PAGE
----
Day 11. Thimphu Sightseeing (Altitude 2320 m).
After breakfast, visit Folk Heritage Museum, Textile Museum, Changangkha Lhakhang and Philatelic office. After lunch, hike to Cheri Monastery. Dinner and over night in Hotel Migmar or similar
Day 12. Thimphu – Punakha: (Altitude 1310 m)
After breakfast, drive to Punakha via Dochula pass. If the weather is clear, we stop for a while at Dochula pass to view Higher Himalayas. On the way, stop a while to view Chimi Lhakhang, which was built by Lama Drukpa Kuenley in 15th century. He subdued the demons with his “Magical Thunder bolt”. The Temple is also known as “the Temple of Fertility”.
Lunch at Punakha. After lunch, visit Punakha Dzong built in 1637 by Shabdrung Ngawang Namgyal and is situated between Pho Chu (Male River) and Mo Chu (Female River). For many years until the time of the second king, it served as the seat of the Government. The construction of the Dzong was foretold by Guru Rimpoche, who predicted, “…a person named Namgyal will arrive at a hill that looks like an elephant”. Punakha is still the winter residence of Je-Khenpo and King Jigme Dorji Wangchuk convened the new national Assembly here in 1952. Overnight in Meri Puensum or similar.
Day 13. Punakha – Gangtey (Altitude 3120 m):
After breakfast drive to the beautiful valley of Gangtey. Enroute sightseeing in the valley of Wangdiphodrang includes: visit to Wangdiphodrang Dzong built in 1638. Legend relates that as the people were searching for the site of the Dzong, four ravens were seen flying away in four directions. This was considered auspicious sign, representing the spread of religion to the four points of the compass. The Dzong is situated at the confluence of Mo Chu and Tang Chu rivers. Drive further to Gangtey. Visit Gangtey Gompa Monastery, from outside. Gyaltse Pema Thinley, the grandson and mind reincarnation of Pema Lingpa founded the Temple in 1613, and Tenzin Legpai Dhendup, the second re-incarnation, built the temple. The present Abbot, Kunzang Pema Namgyal is the ninth re-incarnation. It is a Nyingmapa monastery and is affiliated to other Nyingmapa monasteries including Tamshing in Bumthang. Explore Phobjikha valley, famous for the Black Necked Cranes during winter. Dinner and overnight at the Gakiling Guest House or similar
Day 14. Gangtey – Paro:
After breakfast, drive back to Paro. Lunch will be served in Thimphu. Dinner and over night in Tashi Namgay Resort or similar.
Day 15. Paro – Departure:
After breakfast, drive to the airport and farewell.
- Hot stone bath.
- Cycling around Paro valley.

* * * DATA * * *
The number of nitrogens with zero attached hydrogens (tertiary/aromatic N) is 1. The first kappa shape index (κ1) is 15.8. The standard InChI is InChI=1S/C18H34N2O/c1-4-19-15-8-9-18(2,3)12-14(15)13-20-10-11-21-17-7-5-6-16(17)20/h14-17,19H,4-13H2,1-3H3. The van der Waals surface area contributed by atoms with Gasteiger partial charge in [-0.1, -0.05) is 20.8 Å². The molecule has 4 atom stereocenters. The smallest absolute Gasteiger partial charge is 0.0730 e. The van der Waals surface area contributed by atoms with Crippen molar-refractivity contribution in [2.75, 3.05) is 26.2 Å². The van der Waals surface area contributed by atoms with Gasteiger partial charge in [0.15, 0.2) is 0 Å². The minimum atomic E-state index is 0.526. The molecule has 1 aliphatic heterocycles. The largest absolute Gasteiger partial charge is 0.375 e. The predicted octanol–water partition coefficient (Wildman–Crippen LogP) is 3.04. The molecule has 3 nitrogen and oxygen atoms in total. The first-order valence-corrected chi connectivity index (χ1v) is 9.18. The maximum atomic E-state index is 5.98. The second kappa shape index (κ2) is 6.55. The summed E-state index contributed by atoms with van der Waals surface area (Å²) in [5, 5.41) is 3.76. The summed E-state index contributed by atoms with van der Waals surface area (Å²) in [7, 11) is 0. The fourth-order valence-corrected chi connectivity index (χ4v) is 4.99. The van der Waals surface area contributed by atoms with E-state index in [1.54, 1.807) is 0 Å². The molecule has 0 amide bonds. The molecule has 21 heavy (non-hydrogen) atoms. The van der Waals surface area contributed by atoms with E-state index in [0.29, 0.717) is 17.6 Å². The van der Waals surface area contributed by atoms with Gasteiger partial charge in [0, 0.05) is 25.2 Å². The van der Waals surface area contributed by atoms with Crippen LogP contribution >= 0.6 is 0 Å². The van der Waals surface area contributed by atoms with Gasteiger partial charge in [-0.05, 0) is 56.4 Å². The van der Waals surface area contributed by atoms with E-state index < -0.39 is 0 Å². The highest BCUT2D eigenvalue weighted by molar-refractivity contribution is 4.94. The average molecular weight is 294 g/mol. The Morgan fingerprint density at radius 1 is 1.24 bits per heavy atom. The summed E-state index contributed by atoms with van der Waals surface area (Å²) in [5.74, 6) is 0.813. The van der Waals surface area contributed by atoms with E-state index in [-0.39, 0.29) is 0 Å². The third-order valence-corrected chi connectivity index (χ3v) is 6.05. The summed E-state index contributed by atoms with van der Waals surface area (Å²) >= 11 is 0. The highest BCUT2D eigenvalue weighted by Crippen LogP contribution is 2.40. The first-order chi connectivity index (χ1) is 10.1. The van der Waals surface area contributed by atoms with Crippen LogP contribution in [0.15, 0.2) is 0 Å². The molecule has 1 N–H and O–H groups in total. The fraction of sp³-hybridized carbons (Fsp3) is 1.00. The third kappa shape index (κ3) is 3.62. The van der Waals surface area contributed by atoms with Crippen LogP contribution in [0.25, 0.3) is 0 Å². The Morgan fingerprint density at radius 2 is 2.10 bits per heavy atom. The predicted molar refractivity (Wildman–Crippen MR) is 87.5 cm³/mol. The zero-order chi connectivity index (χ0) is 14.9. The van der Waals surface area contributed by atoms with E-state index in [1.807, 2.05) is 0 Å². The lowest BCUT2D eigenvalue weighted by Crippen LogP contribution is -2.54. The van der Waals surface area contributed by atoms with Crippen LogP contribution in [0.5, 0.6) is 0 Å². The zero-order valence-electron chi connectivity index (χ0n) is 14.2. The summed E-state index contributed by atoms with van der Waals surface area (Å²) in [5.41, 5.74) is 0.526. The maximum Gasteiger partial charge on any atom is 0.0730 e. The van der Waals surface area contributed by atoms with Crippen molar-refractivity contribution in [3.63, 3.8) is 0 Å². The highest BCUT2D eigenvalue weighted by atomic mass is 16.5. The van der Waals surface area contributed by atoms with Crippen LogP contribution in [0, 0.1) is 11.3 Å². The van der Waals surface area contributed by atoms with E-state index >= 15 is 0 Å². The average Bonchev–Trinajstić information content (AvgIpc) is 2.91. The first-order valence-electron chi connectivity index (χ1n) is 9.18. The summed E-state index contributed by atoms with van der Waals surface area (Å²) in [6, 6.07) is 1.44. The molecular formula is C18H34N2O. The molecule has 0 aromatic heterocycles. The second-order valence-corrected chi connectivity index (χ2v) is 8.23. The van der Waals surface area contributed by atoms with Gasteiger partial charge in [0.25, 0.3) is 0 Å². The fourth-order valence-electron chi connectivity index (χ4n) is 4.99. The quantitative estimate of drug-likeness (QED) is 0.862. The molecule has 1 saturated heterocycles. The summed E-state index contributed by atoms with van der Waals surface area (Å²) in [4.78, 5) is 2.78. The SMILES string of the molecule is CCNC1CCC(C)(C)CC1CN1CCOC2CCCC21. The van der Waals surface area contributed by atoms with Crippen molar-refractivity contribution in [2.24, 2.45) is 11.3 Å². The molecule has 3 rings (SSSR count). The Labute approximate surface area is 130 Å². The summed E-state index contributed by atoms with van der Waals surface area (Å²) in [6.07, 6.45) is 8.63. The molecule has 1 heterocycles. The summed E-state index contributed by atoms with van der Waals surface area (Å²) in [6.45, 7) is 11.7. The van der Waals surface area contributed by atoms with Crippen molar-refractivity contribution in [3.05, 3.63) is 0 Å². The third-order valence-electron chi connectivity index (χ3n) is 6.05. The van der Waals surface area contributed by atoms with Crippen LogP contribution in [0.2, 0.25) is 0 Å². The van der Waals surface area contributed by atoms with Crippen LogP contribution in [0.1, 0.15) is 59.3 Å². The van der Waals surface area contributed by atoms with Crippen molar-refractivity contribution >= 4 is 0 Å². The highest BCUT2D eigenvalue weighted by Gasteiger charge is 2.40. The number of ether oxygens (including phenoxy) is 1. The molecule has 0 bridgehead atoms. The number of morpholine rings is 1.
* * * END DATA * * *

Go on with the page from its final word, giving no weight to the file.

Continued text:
- Practice Archery.
- Bhutanese cooking class.
- Bhutanese cultural show featuring various mask dances and folk dances.
- Talk on Gross National Happiness / Buddhism.
- Consulting an Astrologer.
- Practice Dart.
- Performing religious ceremony.
- Marriage ceremonies.
How does one get to Bhutan as a tourist? What are the visa procedures?
All visitors require a passport, valid for at least 6 months longer than their journey and an entry visa for Bhutan which must be pre-approved prior to your arrival. Your Bhutan visa will be arranged by your tour operator and all they usually need is a quality scan (or photo) of your passport photo page. Please be sure you carry the same passport that you submitted for your Bhutan visa or you will be denied entry.
Bhutan visas generally cost USD 40 but are sometimes built into your travel package. A visa authority letter is issued after prepayment for your travel arrangements and the actual visa is entered into your passport on arrival at Paro Int’l Airport.
Indians, Bangladeshis and Maldivians don’t need visas to enter Bhutan but a travel permit.
Paro International airport is connected to Delhi, Kolkata, Mumbai, Bagdogra, Buddhagaya, Guwahati, Kathmandu, Dhaka, Bangkok and Singapore.
The three land border crossings of Phuentsholing, Gelephu and Samdrup Jongkhar from where you can travel overland are along the Indian border in the south.
When you check in at the airport starting in Bangkok, Singapore, Delhi, or Kathmandu you must show your approved visa authority letter for Bhutan (that has been sent to you via email). When you arrive at Paro Int’l airport, all visitors are now required to provide fingerprints and a facial image. It’s a smooth process and you’ll get through quickly.